Natl Forest Service Burn Policy

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A few days ago my wife and I spent several days in Glacier Park.  As we looked at the smoke which impacted the enjoyment of our trip, a park ranger told us that we needed to reduce our carbon footprint because global warming is impacting the glaciers.  I would like to know what kind of a carbon foot print the National Forest Service is creating by their mismanagement of the forest.


After a little rain fell in western Montana, the National Forest Service announced that they plan to do controlled burns when we get more moisture.  This is not good news.  Over 420,000 acres have already burned this summer and we have spent over $50 million fighting fires and they want to add more smoke and risk to our tourism industry and to the many families and wildlife that have already been impacted.  Forest service policies have created conditions that are destroying our forests.


In 2004 after attending a Forest Service sponsored consensus workshop which provided input for a the new Forest Service Plan, Flathead Republican legislators sponsored a public forum which would more fairly represent the ideas of the general public.  A series of four meetings were held and 125 people participated.  Written input from participants provided proactive, detailed policy statements which were voted on by participants before being included in the 16 page report submitted to the Forest Service.  Although Forest Service personnel and many private business experts attended the meetings and provided much helpful information for the report, the policy statements were ignored including those related to fire. 


The executive summary of the report follows.  The entire report can be found on my website ( 


Fire, Fire, Fire

            Is anyone listening???  We don’t see this priority in the Forest Service Action Plan.


The greatest concern of the general public is FIRE.  Fire danger, health, safety and loss of the forest as they know it are on the minds of the general public.  People who live and work in the Flathead Valley are afraid of losing their lives and their livelihood.  Most of the loggers have starved out years ago, but now even the tourism trade is being impacted by the devastating fires every summer.  Massive forest fires consume all in their path including our treasured wildlife and their habitats, as well as our sources of human enjoyment, economy and industry.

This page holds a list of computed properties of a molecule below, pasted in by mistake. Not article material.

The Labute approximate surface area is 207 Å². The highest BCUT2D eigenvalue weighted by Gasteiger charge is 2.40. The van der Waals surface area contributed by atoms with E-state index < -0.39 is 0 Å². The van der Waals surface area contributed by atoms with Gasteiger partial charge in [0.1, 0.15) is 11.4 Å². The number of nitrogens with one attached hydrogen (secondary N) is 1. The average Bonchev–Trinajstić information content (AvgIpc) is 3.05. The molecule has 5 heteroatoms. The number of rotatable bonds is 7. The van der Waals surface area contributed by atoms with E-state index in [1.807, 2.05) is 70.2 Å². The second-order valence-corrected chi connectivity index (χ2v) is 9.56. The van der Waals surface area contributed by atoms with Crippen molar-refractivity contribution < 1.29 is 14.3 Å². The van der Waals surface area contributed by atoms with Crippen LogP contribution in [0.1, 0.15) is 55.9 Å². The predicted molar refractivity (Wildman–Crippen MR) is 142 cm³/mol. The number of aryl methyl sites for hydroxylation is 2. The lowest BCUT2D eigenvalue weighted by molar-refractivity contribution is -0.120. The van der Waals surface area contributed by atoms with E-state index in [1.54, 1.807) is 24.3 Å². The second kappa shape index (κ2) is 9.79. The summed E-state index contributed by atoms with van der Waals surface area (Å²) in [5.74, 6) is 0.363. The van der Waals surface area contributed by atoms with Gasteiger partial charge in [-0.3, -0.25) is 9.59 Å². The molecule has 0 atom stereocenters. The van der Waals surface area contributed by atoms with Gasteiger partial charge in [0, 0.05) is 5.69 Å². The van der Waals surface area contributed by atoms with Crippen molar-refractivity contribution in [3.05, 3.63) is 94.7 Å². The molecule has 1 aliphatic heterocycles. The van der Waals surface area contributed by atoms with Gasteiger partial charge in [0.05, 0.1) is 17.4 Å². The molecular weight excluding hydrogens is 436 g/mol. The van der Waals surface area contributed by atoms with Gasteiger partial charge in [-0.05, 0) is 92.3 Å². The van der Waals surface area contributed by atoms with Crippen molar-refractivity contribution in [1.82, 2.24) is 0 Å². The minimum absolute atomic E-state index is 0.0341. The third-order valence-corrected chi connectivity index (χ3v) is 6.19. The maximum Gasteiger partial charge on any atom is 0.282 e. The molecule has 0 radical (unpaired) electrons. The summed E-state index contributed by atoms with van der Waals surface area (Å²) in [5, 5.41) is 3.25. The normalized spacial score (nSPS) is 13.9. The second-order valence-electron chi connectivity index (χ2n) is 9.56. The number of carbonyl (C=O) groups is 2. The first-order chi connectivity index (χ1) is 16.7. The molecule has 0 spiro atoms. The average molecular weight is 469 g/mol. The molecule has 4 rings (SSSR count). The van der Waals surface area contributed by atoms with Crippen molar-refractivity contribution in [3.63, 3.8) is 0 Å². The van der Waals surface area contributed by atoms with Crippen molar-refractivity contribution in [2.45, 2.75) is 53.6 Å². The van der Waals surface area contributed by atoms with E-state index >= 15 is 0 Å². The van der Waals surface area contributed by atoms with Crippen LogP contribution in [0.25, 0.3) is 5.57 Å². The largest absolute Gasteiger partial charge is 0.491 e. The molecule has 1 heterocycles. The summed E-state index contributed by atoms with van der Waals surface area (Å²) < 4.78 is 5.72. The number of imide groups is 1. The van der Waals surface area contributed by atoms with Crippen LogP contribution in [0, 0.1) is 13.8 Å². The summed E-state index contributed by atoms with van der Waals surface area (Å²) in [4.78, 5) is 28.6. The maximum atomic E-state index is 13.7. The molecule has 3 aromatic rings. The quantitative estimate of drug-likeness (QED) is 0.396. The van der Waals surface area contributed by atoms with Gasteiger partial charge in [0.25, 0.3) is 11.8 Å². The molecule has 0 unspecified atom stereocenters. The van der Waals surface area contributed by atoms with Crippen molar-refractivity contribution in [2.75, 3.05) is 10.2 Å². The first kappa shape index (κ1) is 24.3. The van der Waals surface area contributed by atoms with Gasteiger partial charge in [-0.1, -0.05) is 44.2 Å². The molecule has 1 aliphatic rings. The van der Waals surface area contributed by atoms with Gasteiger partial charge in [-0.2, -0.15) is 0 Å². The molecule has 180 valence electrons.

Caused by neglect (lack of forest management) the forests are in such an unhealthy condition they are loaded up to burn; and burn they will every summer.  Fuel build up is of such high density that the fires cannot be put out once started.  Drought and severe overstocking has impacted the tree stands causing huge kills by bugs and insects because of stress.  Trees and underbrush are so thick that significant moisture cannot reach the ground.  These dead and dying treed areas are so large that they can easily surpass the hundreds of thousands of acres killed by fires.  The dead trees are a time bomb waiting for a match or a lightning strike!


The Forest Service needs to be proactive and build fire breaks and reduce fuels in advance.  This would allow some generation of economic value from timber to pay for the cost.  Just burning the fuel build up is not only extremely dangerous but wasteful and destructive to the environment and health of people.  Timber thinning and biomass harvest can help pay for the work that needs to be done now.  Costs cannot be the excuse for doing nothing.  If permitted, the forests can finance their own treatment. The cost of fighting the fires and the loss of property and forests dwarfs the cost of prevention.  The path and nature of a forest fire can be predicted from computer models and past experience.  ACTION IS NEEDED NOW.


Verdell Jackson

Senate District 5


Phone 756-8344

Cell 471-4168